I.) The first problem requires getting the Xbox to recognize the Mac as a source computer for files. Fortunately, Connect360 ($20) from nullriver does just this. It installs as a Preference Pane, and allows you to share your iTunes Library and your iPhoto Library with the 360. It will also allow you to share video files, but these must be WMV+WMA files, so as a Mac user that's not likely to be that helpful. One key point: Connect360 will not work if your Xbox is connected directly to your Mac as I've described above. As the FAQ states, it will only work with "a hub-type device or a switch that supports broadcasting."
Given the limitations, if I just want to listen to my music while playing a game I'd just as soon connect my iPod directly to the Xbox 360 as get the Mac connection going.
II.) As I said above, streaming video from a Mac to the Xbox 360 is almost pointless given the need to use WMV+WMA video. However, good news is on the way. Microsoft has announced that the Spring update to the Dashboard is bringing new codec support. In particular, the update will bring us H.264 (i.e. Apple's favored codec for the Apple TV, iPod, iPhone, etc.). This means that future versions of Connect360 should offer much better video support from the Mac. Of course you'll still have to get your content into H.264, but (barring hacks) that's exactly what you have to do with the Apple TV. I can recommend VisualHub for this, and as more and more content is optimized for the Apple TV and iPod, it should become even easier to find videos that will play without conversion on the Xbox 360. The Spring 2007 Update to the Xbox 360 Dashboard is expected to drop in the week of May 7th (and is already in the hands of testers).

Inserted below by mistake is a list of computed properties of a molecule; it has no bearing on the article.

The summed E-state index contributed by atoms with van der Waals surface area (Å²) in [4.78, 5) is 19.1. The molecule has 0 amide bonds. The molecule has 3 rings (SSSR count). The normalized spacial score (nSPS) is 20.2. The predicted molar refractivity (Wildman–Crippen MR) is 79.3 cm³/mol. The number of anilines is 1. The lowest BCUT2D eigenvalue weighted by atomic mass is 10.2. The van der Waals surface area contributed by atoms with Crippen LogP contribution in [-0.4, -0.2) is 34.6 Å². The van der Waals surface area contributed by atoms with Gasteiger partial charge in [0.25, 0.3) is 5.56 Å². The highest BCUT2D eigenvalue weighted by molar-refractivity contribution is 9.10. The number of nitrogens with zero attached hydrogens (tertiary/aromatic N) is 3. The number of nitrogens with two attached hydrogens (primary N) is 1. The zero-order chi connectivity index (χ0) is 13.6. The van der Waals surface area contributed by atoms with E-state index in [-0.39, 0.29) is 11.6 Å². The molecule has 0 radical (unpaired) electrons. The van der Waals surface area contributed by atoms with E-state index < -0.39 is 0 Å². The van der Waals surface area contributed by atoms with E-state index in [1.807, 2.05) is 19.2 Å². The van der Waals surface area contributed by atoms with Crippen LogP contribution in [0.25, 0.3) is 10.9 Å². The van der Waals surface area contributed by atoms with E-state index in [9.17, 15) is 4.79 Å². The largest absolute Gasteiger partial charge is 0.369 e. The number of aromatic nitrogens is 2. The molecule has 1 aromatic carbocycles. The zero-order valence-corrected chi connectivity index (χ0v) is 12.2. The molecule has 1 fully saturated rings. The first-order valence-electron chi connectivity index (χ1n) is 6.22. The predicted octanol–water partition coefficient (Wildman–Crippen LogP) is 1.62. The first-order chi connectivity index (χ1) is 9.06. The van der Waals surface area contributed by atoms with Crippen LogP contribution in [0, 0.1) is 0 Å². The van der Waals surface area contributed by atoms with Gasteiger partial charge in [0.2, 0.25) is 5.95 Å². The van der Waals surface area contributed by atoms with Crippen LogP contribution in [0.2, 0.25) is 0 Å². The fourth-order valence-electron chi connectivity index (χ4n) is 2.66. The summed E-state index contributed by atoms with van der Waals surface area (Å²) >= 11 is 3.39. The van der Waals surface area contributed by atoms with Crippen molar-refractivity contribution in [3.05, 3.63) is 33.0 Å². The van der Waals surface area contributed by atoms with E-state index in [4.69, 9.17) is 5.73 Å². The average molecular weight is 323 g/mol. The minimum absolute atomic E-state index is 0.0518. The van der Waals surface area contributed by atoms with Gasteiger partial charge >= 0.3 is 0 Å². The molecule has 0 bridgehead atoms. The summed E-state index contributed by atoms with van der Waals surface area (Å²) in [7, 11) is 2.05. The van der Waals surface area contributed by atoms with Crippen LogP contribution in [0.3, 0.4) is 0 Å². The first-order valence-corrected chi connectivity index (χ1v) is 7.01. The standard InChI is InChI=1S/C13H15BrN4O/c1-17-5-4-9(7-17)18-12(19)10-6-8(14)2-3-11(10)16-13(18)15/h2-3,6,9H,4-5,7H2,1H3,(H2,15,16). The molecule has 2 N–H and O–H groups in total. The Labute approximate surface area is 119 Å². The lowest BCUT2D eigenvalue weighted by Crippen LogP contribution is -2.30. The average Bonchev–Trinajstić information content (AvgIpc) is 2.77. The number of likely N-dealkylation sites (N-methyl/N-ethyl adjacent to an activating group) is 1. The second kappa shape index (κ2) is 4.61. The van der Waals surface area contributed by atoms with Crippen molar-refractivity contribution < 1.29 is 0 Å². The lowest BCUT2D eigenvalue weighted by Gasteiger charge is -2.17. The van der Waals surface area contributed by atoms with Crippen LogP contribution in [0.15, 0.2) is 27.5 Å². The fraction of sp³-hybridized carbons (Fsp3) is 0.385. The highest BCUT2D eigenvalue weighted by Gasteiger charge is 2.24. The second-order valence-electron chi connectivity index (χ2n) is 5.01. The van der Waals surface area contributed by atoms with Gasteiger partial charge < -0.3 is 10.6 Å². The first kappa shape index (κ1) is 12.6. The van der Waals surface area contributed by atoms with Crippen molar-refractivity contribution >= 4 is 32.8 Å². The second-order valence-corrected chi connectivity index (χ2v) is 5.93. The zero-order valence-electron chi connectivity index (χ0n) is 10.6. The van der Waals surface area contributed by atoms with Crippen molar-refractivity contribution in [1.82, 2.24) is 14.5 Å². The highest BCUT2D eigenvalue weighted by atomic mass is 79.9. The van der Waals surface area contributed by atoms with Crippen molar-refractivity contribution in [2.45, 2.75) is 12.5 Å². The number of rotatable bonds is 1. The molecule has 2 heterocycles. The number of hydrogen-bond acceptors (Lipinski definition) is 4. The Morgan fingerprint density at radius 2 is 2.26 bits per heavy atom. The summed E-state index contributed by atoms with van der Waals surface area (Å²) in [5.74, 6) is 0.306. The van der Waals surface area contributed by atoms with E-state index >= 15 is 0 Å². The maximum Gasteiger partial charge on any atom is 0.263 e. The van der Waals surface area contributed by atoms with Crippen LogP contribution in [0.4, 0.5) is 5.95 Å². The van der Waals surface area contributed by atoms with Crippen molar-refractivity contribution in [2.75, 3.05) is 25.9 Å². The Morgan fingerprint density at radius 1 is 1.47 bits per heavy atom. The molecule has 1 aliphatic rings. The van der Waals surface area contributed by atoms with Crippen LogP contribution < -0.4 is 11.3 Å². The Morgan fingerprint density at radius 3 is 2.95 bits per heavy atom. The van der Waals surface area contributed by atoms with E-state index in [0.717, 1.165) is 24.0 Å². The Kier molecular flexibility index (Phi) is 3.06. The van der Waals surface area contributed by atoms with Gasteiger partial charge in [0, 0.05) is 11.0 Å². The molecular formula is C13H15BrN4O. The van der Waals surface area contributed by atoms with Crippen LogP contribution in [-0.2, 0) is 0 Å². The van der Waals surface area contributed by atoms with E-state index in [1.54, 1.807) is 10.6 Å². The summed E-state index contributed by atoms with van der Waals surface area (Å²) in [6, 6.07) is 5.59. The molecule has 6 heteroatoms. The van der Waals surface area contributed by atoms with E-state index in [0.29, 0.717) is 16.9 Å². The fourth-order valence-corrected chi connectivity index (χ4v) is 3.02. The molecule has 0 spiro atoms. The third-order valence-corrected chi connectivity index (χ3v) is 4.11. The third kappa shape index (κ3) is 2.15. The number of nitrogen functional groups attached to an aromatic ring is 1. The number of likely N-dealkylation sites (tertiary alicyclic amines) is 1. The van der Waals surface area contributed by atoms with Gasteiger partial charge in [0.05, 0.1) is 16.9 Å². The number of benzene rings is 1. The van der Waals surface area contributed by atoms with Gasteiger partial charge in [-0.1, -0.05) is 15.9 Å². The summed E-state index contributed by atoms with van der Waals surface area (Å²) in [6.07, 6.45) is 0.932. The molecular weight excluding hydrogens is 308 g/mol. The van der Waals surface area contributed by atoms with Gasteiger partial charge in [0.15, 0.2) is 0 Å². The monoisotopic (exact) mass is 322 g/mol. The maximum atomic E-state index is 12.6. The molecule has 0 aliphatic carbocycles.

It was not my purpose to review the Xbox 360 so I have discussed neither gaming nor downloadable HD movie and TV shows. That said, and I don't want to get in any fights about this, at this time the Xbox 360 clearly has the strongest library of next generation games (a year head start on the PS3 will do that, and it's not entirely clear, as much as I want one, that the Wii even properly counts as next-gen). As this guide has shown, the Xbox 360 and the Mac make a very complimentary pair. For the Mac user who envies the PC gaming scene, the Xbox 360 can be a very appealing option over a dedicated gaming PC or even Boot Camp. For me, my iMac is just fine for my general computing, but it's not really powerful enough to run serious PC games. So for about the cost of a good video card the Xbox 360 lets me play gorgeous HD games on the same 20" LCD I have connected to my Mac (the Xbox goes to the VGA input and the Mac to the DVI). I highly recommend the the Xbox 360 for Mac users; it even looks pretty good sitting next to my Mac. If you agree, hit me up with a friend request, Gamertag: matonmacs.